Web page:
Yoonsung Nam, Tae-Joong Kim and Wonyong Choi

The purpose of this paper is to investigate the moderating effect of international trade on outside director system in Korean firms. The authors expected that Korean firms…

Abstract

Purpose

The purpose of this paper is to investigate the moderating effect of international trade on outside director system in Korean firms. The authors expected that Korean firms highly depending on international trade would mitigate the resource provision function of outside director system in order to reduce information asymmetry among global business partners. In addition, the authors tried to find out the functions of outside director system: the control function based on agency theory and resource provision function based on resource dependence theory.

Design/methodology/approach

The authors tested the hypotheses by Poisson regression with 2011 and 2002 Korean-listed manufacturing firms. The dependent variable is the number of excessively appointed outside directors and independent variable is CEO type: family CEO or professional CEO. The moderating variable is the dependency on international trade measured by export proportion out of total sales.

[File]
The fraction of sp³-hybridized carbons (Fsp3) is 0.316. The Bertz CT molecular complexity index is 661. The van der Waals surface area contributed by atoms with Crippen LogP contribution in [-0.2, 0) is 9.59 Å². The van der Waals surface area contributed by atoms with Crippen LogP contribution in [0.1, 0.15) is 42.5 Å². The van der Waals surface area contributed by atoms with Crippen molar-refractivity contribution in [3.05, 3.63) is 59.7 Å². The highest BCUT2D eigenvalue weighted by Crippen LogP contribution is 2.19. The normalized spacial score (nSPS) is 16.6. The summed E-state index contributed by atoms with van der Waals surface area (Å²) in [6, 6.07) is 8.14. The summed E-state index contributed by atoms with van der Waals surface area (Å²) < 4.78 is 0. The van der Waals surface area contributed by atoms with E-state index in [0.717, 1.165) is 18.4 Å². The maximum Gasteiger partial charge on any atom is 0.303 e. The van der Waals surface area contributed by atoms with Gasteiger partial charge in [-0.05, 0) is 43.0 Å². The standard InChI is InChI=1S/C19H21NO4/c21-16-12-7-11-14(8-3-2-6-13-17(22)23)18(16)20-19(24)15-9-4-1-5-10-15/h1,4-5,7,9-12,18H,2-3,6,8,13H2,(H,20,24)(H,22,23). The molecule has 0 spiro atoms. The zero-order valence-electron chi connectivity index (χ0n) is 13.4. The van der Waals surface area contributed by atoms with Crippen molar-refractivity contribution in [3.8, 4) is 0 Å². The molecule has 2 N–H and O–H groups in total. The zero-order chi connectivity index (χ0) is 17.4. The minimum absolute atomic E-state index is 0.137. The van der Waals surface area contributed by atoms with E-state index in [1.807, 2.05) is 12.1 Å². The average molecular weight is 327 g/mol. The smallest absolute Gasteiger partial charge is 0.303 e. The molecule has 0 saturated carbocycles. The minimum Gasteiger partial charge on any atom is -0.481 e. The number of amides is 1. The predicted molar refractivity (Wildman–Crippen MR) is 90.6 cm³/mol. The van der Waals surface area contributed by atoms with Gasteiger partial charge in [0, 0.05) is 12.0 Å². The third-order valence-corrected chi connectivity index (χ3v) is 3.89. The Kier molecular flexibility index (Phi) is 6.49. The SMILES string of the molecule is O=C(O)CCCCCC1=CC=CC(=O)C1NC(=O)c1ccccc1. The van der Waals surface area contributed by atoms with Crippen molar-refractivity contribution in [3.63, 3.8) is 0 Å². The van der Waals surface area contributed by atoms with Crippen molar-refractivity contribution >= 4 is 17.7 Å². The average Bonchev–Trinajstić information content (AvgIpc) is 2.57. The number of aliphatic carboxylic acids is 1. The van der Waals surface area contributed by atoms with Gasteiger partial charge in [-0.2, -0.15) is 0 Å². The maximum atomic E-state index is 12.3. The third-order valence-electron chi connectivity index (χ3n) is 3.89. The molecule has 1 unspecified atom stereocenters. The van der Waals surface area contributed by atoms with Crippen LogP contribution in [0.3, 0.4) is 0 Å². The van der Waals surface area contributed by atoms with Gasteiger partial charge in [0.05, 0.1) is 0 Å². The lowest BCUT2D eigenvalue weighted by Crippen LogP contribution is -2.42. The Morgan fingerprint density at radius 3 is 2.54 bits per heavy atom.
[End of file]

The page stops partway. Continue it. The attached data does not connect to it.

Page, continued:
Findings

The authors found that not control but resource provision function was a main role of outside director system in Korean firms. The authors also found negative moderating effect of dependency on international trade, which means that firms highly depending on global market tended to consider outside director system as control function, namely “global standard.”

Originality/value

This paper is the leading study that tries to analyze empirically the relationship between international trade and the function of governance mechanism; outside director system in Korean firms. It also confirms that Korean firms adopted outside director system on the basis of the resource dependence theory.